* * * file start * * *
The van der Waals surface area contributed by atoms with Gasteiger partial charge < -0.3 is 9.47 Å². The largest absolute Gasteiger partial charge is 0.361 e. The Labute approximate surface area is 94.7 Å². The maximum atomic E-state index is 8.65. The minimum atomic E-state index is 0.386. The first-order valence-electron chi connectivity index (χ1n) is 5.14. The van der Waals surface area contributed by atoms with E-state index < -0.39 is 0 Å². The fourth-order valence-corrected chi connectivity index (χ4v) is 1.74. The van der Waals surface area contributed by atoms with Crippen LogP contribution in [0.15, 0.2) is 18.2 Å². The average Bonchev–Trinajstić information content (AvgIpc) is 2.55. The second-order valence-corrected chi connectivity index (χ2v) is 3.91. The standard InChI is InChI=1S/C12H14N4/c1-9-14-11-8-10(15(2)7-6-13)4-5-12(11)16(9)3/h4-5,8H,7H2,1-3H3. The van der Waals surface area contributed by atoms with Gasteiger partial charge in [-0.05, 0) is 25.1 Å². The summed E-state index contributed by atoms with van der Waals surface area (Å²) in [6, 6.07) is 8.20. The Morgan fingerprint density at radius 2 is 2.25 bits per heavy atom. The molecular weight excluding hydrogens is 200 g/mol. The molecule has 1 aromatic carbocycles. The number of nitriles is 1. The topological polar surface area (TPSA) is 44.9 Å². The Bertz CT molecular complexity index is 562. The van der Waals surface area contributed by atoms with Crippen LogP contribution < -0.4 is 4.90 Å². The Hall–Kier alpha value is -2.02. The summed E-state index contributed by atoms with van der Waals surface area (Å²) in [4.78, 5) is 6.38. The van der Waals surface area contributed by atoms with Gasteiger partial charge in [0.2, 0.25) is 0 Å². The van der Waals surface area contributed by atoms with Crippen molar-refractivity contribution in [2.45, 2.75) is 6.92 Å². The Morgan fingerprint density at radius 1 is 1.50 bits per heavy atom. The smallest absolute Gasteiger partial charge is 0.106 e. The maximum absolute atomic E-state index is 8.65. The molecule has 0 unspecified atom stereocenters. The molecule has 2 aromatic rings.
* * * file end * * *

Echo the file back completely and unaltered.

The van der Waals surface area contributed by atoms with Gasteiger partial charge < -0.3 is 9.47 Å². The largest absolute Gasteiger partial charge is 0.361 e. The Labute approximate surface area is 94.7 Å². The maximum atomic E-state index is 8.65. The minimum atomic E-state index is 0.386. The first-order valence-electron chi connectivity index (χ1n) is 5.14. The van der Waals surface area contributed by atoms with E-state index < -0.39 is 0 Å². The fourth-order valence-corrected chi connectivity index (χ4v) is 1.74. The van der Waals surface area contributed by atoms with Crippen LogP contribution in [0.15, 0.2) is 18.2 Å². The average Bonchev–Trinajstić information content (AvgIpc) is 2.55. The second-order valence-corrected chi connectivity index (χ2v) is 3.91. The standard InChI is InChI=1S/C12H14N4/c1-9-14-11-8-10(15(2)7-6-13)4-5-12(11)16(9)3/h4-5,8H,7H2,1-3H3. The van der Waals surface area contributed by atoms with Gasteiger partial charge in [-0.05, 0) is 25.1 Å². The summed E-state index contributed by atoms with van der Waals surface area (Å²) in [6, 6.07) is 8.20. The Morgan fingerprint density at radius 2 is 2.25 bits per heavy atom. The molecular weight excluding hydrogens is 200 g/mol. The molecule has 1 aromatic carbocycles. The number of nitriles is 1. The topological polar surface area (TPSA) is 44.9 Å². The Bertz CT molecular complexity index is 562. The van der Waals surface area contributed by atoms with Crippen LogP contribution < -0.4 is 4.90 Å². The Hall–Kier alpha value is -2.02. The summed E-state index contributed by atoms with van der Waals surface area (Å²) in [4.78, 5) is 6.38. The van der Waals surface area contributed by atoms with Gasteiger partial charge in [0.2, 0.25) is 0 Å². The van der Waals surface area contributed by atoms with Crippen molar-refractivity contribution in [2.45, 2.75) is 6.92 Å². The Morgan fingerprint density at radius 1 is 1.50 bits per heavy atom. The smallest absolute Gasteiger partial charge is 0.106 e. The maximum absolute atomic E-state index is 8.65. The molecule has 0 unspecified atom stereocenters. The molecule has 2 aromatic rings.